Several past issues of Billboard magazine are available to red over of Google Books, including the June 30, 1973 edition. The full Hot 100 list can be found on Page 64. Another interesting article about the American Top 40 radio show appears on Page 28. The show was getting ready to do a show on the great "disappearing acts" of the rock era...a "where are they now?" type of episode. Casey Kasem says in the article that $20,000 was spent to put it all together but they wanted to give something special to those affiliates who stuck with them in the lean early years of the show.
Sly and the Family Stone - "If You Want Me to Stay"
(Debuted #78, Peaked #12, 17 Weeks on chart)
Sly & the Family Stone seemingly became a sensation overnight, and the star burned out nearly as quickly as it rose, thanks to several factors. By 1973, the group was a shell of itself, with Sly doing much of the studio work himself. In fact, "If You Want Me to Stay" featured him on the guitar, bass and piano in addition to the vocals. It sounds sparse compared to the hits the group enjoyed in their 1968-'70 heyday, but still showed that Sly was capable of doing some great work when he was inspired.
Understated as it was, "If You Want Me to Stay" is a gem in Stone's catalog. Even though his band was obviously declining, he was still trying to expand his musical boundaries. The rhythm instruments (bass and drums) are given more prominence than the rest of the musical parts, which was quite innovative at the time.
Unfortunately, it was also Stone's final Top 20 hit. The ride called stardom ended up being short for him...but what a ride it was.
Charlie Daniels - "Uneasy Rider"
(Debuted #84, Peaked #9, 12 Weeks on chart)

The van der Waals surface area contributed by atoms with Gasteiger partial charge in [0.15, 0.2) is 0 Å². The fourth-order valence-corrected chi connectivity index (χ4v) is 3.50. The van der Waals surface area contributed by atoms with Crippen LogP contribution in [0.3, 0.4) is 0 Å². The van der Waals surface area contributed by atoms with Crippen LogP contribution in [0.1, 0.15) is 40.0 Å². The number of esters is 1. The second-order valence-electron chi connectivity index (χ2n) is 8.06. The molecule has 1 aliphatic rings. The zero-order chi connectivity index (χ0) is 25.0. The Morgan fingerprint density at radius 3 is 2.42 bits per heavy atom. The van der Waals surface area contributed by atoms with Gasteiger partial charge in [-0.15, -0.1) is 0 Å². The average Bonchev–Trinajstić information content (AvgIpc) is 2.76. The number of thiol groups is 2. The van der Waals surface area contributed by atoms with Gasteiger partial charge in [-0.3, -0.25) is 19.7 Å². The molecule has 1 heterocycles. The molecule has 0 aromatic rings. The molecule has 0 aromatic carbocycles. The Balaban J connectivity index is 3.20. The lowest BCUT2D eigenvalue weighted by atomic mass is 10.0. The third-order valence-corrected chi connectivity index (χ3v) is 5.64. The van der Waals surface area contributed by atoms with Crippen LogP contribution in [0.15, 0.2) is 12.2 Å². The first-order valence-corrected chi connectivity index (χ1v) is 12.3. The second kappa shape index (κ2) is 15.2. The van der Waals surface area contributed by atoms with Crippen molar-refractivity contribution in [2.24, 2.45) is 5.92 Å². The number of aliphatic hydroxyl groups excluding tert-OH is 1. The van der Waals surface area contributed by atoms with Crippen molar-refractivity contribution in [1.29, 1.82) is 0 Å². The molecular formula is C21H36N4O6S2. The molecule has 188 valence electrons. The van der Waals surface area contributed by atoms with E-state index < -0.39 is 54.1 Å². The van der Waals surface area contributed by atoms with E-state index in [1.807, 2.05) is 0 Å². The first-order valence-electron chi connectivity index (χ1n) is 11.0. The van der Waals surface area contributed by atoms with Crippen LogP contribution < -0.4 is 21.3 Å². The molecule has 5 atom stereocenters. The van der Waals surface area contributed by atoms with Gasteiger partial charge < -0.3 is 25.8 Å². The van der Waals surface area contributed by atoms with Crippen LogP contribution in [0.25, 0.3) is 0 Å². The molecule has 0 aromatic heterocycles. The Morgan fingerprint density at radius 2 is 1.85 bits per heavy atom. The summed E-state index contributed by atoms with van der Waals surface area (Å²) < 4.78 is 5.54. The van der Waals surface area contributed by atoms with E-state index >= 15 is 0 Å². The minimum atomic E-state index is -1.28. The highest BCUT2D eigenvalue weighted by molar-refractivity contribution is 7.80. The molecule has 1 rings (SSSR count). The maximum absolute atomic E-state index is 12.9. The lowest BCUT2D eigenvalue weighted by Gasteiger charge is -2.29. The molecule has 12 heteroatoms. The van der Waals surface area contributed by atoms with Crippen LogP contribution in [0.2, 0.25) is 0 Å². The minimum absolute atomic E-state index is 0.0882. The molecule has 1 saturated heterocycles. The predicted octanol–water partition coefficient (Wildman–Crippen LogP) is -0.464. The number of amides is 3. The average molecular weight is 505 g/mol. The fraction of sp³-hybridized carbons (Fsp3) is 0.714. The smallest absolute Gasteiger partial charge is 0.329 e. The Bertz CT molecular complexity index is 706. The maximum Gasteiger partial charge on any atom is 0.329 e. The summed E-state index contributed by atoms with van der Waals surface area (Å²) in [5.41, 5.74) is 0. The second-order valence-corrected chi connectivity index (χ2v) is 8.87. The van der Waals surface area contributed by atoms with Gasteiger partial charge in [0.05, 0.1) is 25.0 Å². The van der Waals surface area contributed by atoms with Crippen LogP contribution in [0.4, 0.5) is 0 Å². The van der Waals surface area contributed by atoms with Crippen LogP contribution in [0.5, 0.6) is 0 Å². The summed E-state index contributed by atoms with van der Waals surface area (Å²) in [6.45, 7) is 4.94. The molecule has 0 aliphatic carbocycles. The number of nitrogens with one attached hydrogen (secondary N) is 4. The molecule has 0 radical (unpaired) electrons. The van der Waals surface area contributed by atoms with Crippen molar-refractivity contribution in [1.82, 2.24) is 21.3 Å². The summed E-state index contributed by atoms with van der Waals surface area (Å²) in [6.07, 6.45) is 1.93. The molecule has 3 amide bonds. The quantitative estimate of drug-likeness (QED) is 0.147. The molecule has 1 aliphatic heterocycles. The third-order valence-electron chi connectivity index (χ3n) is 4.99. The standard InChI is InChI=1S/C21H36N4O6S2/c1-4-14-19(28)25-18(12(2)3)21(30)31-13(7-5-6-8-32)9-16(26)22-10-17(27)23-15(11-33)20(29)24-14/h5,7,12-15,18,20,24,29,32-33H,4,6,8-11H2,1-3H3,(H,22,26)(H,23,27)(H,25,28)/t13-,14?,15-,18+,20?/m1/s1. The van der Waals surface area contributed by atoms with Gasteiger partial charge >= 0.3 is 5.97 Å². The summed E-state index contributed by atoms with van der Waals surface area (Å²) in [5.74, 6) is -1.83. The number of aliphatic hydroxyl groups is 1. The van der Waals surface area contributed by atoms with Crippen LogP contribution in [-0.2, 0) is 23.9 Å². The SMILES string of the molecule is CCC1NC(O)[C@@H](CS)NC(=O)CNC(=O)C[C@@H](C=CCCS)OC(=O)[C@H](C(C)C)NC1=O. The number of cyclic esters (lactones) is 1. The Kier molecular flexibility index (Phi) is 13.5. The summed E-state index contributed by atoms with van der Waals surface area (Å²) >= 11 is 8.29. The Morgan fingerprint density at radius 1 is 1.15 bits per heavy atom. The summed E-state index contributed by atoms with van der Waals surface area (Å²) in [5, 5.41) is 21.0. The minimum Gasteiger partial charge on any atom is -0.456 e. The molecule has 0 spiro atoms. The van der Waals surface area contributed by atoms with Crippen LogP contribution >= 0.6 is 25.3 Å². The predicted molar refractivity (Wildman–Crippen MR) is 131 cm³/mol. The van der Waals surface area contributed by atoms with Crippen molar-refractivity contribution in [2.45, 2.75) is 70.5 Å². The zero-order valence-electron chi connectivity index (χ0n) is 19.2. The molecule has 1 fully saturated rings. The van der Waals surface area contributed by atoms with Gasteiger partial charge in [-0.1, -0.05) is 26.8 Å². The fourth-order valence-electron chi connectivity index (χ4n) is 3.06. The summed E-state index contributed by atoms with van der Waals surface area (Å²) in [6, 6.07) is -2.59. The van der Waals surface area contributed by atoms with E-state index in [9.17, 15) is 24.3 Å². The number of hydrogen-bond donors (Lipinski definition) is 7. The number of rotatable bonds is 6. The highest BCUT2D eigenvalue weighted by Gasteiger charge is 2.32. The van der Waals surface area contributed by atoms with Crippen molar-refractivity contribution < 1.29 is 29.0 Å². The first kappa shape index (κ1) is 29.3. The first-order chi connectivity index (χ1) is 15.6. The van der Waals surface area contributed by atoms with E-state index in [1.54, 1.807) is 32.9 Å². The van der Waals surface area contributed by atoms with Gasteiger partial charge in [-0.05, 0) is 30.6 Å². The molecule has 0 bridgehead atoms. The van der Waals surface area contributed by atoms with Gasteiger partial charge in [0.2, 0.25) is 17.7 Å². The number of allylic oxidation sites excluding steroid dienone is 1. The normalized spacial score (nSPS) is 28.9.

For those who see Charlie Daniels through the prism of the nationalistic, patriotic political persona he has built up over the past 30 years or so may be surprised at the direction of "Uneasy Rider." For those who haven't heard it -- if you're one of those people, click the video above, it's a humorous story -- the lyrics tell the story of a fish out of water. The protagonist is a long-haired counterculture type who admittedly smokes marijuana, but has to blend in when his car breaks down in the more "traditional" area of Jackson, Mississippi. Soon, he's running afoul of some of the locals and praying he doesn't get stomped in a bar. The story that results is unique in that it's one of the few songs that ever hit the Top 10 that used the word "fags" (used during a time-wasting dialogue meant to be a distraction) in it.
It might be argued that Daniels was trying to poke fun at the counterculture when he recorded "Uneasy Rider," but the song definitely stands apart from some of Daniels' other material, such as "Simple Man" and "In America." Look no further than its chart performance: it was a Top 10 pop hit, but made it no higher than #67 on the country chart.
Daniels revisited the song 15 years later. "Uneasy Rider '88" was a totally different story, as he ends up in a gay bar and finds himself in jail by the end of the song. This time, the protagonist is more in line with what fans would expect in a Charlie Daniels song. If it's the same person doing the narrating, his outlook has changed considerably.
Edwin Starr - "There You Go"
(Debuted #94, Peaked #80, 6 Weeks on chart)
1973 was the year Edwin Starr moved to England after becoming a Northern Soul icon. Though best known for his monster 1970 hit single "War," he had recorded a number of great tracks since the late 1960s. However, he wasn't really getting a lot of promotion from his label (Motown) as he may have deserved.